Steve Jobs, the master of simplicity in my opinion, once said, “I’m as proud of what we don’t do as I am of what we do.” There is no lack of opportunity to do marketing – but how do you select your marketing initiatives to get you results?
Advertising, cold calls, social media, client events, seminars/conferences, networking, referrals… these are all business development strategies that lead to results, provided that these strategies are relevant to you, the type of business you want to build and the type of client you are looking for.
I know entrepreneurs who have excellent results with LinkedIn, others with seminars and others with influencers. The way to get results is different, but the fundamental strategy remains the same: take a step back to analyze the initiatives and think about your current clients and the results you got in the past.
So, when considering to embark on “another” marketing initiative, I’d like to invite you to take a step back before moving into action (which you will obviously do afterward…).
When you have an idea, ask yourself the following questions before taking action:
- Is this idea related and bringing me closer to my business goals?
- Will this idea allow me to meet more people who fit my ideal client profile?
- Does this idea give me energy or drain energy just thinking about it?
- Is this idea worth the investment? How will I measure the return on my investment (time and/or money)?
If you answered “yes” to these four questions, take action! Determine a specific date by which you want to put this initiative in place, then break down each step and action that needs to happen to get there, as well as a timeline and an owner for each.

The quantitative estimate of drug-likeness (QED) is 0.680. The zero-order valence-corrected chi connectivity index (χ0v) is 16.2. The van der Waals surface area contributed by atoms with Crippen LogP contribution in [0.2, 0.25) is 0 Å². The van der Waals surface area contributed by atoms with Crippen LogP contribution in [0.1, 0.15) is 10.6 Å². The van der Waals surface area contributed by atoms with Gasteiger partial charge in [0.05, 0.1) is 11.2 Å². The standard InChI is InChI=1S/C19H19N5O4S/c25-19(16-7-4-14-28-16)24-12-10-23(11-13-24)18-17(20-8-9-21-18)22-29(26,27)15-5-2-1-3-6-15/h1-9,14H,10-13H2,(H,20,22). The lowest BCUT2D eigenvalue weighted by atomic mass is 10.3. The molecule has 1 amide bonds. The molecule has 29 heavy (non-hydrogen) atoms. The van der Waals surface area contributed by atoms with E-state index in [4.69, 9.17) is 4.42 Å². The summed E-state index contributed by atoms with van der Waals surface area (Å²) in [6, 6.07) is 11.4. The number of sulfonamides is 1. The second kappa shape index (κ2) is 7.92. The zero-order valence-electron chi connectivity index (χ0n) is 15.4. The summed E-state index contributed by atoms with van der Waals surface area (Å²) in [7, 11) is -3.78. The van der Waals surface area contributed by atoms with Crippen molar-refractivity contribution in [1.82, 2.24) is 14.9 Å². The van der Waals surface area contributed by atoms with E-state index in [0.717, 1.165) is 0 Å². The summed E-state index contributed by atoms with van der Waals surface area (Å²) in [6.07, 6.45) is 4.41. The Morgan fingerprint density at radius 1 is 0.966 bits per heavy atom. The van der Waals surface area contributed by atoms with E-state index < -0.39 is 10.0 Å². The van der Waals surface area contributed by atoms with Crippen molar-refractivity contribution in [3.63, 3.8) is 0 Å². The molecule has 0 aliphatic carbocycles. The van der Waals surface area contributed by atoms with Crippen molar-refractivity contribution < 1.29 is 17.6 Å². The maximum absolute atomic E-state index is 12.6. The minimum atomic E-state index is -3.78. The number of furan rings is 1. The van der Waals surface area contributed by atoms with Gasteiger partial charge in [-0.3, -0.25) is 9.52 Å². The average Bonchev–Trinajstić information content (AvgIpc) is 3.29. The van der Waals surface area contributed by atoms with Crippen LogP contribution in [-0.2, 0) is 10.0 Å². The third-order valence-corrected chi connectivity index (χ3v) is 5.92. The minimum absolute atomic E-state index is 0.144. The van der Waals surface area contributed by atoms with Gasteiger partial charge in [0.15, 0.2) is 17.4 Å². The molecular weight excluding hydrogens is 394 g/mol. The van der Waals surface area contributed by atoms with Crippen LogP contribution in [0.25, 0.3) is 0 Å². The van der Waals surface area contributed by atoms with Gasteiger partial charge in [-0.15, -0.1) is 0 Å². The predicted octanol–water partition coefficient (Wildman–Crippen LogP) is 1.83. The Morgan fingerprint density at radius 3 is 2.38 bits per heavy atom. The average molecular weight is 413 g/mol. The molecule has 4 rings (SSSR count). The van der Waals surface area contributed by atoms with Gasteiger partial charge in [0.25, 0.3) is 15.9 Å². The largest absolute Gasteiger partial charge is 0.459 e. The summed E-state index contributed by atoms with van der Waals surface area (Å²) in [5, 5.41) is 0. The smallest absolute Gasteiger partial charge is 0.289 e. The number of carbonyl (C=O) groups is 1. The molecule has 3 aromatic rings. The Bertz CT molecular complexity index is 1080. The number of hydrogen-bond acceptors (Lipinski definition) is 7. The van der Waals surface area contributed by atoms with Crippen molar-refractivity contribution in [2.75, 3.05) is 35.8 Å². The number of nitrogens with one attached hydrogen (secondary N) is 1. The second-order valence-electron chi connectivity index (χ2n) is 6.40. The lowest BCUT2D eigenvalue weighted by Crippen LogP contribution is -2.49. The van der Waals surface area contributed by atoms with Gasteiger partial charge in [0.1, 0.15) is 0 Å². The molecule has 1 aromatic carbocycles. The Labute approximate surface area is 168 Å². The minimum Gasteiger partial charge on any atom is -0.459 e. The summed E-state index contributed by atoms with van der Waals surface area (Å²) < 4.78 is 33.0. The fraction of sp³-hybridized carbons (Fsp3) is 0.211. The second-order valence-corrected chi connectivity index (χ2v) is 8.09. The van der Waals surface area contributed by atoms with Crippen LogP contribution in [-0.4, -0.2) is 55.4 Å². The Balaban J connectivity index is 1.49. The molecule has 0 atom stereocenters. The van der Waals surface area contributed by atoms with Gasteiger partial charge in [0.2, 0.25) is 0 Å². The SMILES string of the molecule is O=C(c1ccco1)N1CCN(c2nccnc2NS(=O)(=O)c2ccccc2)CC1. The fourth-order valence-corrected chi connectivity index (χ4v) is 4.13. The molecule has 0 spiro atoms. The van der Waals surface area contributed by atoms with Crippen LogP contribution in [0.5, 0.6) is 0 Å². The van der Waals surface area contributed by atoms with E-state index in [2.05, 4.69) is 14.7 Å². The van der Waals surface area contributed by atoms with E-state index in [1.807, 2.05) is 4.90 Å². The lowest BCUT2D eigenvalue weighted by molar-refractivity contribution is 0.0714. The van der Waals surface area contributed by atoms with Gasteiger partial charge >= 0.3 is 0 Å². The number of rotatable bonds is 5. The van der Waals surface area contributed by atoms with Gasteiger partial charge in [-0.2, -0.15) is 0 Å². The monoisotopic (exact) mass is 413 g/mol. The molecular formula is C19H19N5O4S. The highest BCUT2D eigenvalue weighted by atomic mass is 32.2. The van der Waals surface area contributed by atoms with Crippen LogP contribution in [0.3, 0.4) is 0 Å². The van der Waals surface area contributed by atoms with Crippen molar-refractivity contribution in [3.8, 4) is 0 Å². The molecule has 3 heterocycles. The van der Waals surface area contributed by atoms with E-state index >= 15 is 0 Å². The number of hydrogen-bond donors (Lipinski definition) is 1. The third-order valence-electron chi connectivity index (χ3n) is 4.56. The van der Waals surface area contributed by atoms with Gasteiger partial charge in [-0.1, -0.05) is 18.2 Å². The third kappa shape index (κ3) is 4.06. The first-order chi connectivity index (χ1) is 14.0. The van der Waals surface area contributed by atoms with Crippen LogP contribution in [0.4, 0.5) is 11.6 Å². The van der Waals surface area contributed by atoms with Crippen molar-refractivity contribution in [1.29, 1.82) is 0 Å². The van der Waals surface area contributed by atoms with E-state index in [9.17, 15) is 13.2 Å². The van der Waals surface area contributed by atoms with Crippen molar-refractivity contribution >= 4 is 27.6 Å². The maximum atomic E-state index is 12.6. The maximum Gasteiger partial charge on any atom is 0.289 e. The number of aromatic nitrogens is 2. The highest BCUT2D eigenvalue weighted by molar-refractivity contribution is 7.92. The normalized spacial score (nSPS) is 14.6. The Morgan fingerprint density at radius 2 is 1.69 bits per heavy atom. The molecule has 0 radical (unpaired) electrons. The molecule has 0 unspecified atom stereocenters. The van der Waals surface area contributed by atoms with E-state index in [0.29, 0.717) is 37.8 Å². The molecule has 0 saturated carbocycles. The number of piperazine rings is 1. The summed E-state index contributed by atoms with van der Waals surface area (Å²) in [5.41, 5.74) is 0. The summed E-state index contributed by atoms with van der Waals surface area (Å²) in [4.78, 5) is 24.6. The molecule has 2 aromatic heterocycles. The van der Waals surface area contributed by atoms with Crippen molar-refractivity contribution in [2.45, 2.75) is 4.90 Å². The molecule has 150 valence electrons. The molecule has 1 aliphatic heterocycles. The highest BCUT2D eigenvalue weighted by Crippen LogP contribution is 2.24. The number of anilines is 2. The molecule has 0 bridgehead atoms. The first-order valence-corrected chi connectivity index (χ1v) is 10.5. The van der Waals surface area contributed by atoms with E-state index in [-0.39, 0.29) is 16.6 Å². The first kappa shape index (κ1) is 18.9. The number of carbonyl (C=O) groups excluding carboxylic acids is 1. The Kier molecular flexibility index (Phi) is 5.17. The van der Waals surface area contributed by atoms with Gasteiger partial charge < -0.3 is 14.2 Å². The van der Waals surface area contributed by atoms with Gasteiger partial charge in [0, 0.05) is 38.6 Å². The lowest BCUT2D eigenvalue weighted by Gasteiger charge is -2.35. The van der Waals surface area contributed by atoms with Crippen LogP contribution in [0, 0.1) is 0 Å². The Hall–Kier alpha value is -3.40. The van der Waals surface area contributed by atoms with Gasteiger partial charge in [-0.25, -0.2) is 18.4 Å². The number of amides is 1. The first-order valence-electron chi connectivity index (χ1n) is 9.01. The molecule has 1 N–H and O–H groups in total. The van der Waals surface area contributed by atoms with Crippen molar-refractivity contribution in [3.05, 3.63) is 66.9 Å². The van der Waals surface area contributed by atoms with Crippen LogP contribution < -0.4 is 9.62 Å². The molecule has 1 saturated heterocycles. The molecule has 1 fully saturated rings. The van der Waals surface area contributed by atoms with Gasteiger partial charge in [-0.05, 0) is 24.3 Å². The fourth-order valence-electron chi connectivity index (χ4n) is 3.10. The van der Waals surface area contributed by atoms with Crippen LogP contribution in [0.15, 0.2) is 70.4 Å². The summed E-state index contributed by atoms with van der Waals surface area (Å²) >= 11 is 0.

If you answered “no” to the first three questions, eliminate the idea immediately. Having a Twitter account could be fun, but if the idea does not attract new clients, don’t waste your time. In the same vein, the organization of another eventwith the same clients attending needs to be redesigned and reconsidered as a marketing initiative to grow your business.
If you answered “yes” to the first three questions and “no” to the fourth – keep the idea, but find a way to achieve the same goal at a lower cost: negotiate, compromise, think differently: “How can I achieve the same results in half the cost or half the time? ”
In marketing, we want to repeat initiatives that deliver results and eliminate those that don’t. For that, we can analyze the past: from which marketing initiative come your most recent clients or potential clients? Have these initiatives attracted ‘A’, ‘B’ or ‘C’ clients? Make a comparative chart, if your client events have attracted ‘A’ clients, this marketing initiative should be repeated. If cold calls have attracted ‘C’ clients, you should think about dropping this initiative and focusing your efforts somewhere else.
Unlike the stock market, in marketing, past results are pretty good predictors of future results!
July and August are often months where entrepreneurs plan their September initiatives. Plan your fall calendar with marketing initiatives that will give you tangible results this year.
To your success!
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P.S.: I’d really appreciate your feedback, did you find this useful? Is there a specific topic you’d like me to address? Send me an e-mail to let me know!